Lot 167
Sold for £7,800 (US$ 10,583) inc. premium

Lot Details
Autograph letter signed ("Eric A Blair"), to Dennis Collings ("Dear Dennis"), written in "pencil & bad writing", comprising a narrative of "an interesting 2 days camping in Trafalgar Square" spent by Orwell when living as a down-and-out ("...It has, at this time of year, a floating population of 200 or so...You take my tip & never sleep in Trafalgar Square...once in 5 or 10 minutes the police came round waking those who were asleep & making anyone who was sitting on the ground stand up. Every ten minutes it would be, 'Look out, mates, 'ere comes the flat tie (policemen). Take up thy bed & walk' etc...After midnight the cold was glacial. Perhaps a dozen people managed to sleep...At 4 am someone managed to get hold of a big pile of newspaper posters & brought them along to use as blankets. 'Ere y'are, mate tuck in the fucking eiderdown. Don't we look like fucking parsons in these 'ere surplices? 'Ere, I got "Dramatic appeal from the Premier" round my neck. That ought to warm yer up, oughtn't it?'..."); going on to give a graphic account of the behaviour of the police and the women of the street ("...About 8 pm last night a woman came up crying bitterly. It appeared that she was a tart & someone had poked her & then cleared off without paying the fee, which was 6d. It appeared that of the dozen or so women among the 200 In the square, half were prostitutes; but they were the prostitutes of the unemployed, & usually earn so little that they have to spend the night in the Square. 6d. is the usual fee, but in the small hours when it was bitter cold they were doing it for a cigarette. The prostitutes live on terms of perfect amity with the other down & out women. In Stewart's coffee shop this morning, however, an old girl who had slept in Covent Garden was denouncing 2 tarts, who had earned enough to get a few hours in bed & then a good breakfast. Each time they ordered another cup of tea she was yelling, 'There's another fuck! That's for that fucking negro you let on for a tanner'..."); and describing the horrors of the cellar of St Martin in the Fields ("...an appalling squalid cellar, as hot as hell & the air a sort of vapour of piss, sweat & cheese..."), and finally promising to write again "when I have further news & a more comfortable place to write in", adding with in a final dramatic flourish: "If you don't hear within a fortnight it probably will mean I've been pinched for begging, as the mates I'm going with are hardened 'tappers' & not above petty theft", 5 pages, in pencil, on sheets with irregular left-hand edges (evidently extracted from a notebook or cut down, but of good quality laid paper), 8vo, [a lodging house in Southward Bridge Road], "Thursday night" [27 August 1931]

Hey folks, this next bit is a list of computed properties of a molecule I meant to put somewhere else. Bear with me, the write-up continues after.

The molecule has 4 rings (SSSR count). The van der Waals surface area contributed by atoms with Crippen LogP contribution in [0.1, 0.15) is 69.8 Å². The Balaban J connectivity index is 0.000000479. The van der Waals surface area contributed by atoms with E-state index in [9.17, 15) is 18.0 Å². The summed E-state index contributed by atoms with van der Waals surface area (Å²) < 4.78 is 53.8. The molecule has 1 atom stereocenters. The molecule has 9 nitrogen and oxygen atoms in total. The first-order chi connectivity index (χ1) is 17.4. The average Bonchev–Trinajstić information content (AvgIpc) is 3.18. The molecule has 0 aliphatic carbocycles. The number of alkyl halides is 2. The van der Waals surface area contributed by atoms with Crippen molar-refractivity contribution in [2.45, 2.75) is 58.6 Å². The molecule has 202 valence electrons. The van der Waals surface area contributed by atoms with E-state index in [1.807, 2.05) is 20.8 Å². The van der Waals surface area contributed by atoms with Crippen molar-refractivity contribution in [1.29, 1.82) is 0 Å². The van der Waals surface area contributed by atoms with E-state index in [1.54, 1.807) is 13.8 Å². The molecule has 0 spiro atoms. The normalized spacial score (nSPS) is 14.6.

• "YOU TAKE MY TIP AND NEVER SLEEP IN TRAFALGAR SQUARE": GEORGE ORWELL DOWN AND OUT IN LONDON DURING THE GREAT DEPRESSION. This famous description of sleeping rough in Trafalgar Square was reused for the Trafalgar Square scene in A Clergyman's Daughter. Although this letter was written in "pencil & bad writing" from a Southward lodging house ("...a 7d kip - & looks it, I may say - in Southwark, & I believe the only one at the price in London..."), it is very nearly as immaculately written as Orwell's usual letters, with their elegant, fluid and precise handwriting: evidence, perhaps, that he was at pains to retain his poise as a dispassionate and clear-eyed observer and anthropologist, one who is reporting to a colleague from the field.

    Collings was to recollect this letter in his 1984 BBC interview: "He was a down-to-earth chap in many ways. And he felt he couldn't write about the down-and-outs unless he was one himself. So he became a down-and-out, to all intents and purposes. The famous time of sleeping on newspaper in Trafalgar Square, where people did all that kind of thing. He said how uncomfortable it was, he'd never do it again. Policemen kept coming along wanting to know who he was and moving him on to the next bench, you know, and you try to go to sleep and then somebody else would come along and move him. I don't know how he got his old clothes, but he got them, and he was on the tramp. He put up at the Spike at Blythburgh... And he thought of coming on to Southwold... And then he thought, well no, I couldn't possibly do it, if my father were to see me it really would kill him" (Orwell Remembered, p.78).

Saleroom notices

  • Autograph envelope included.
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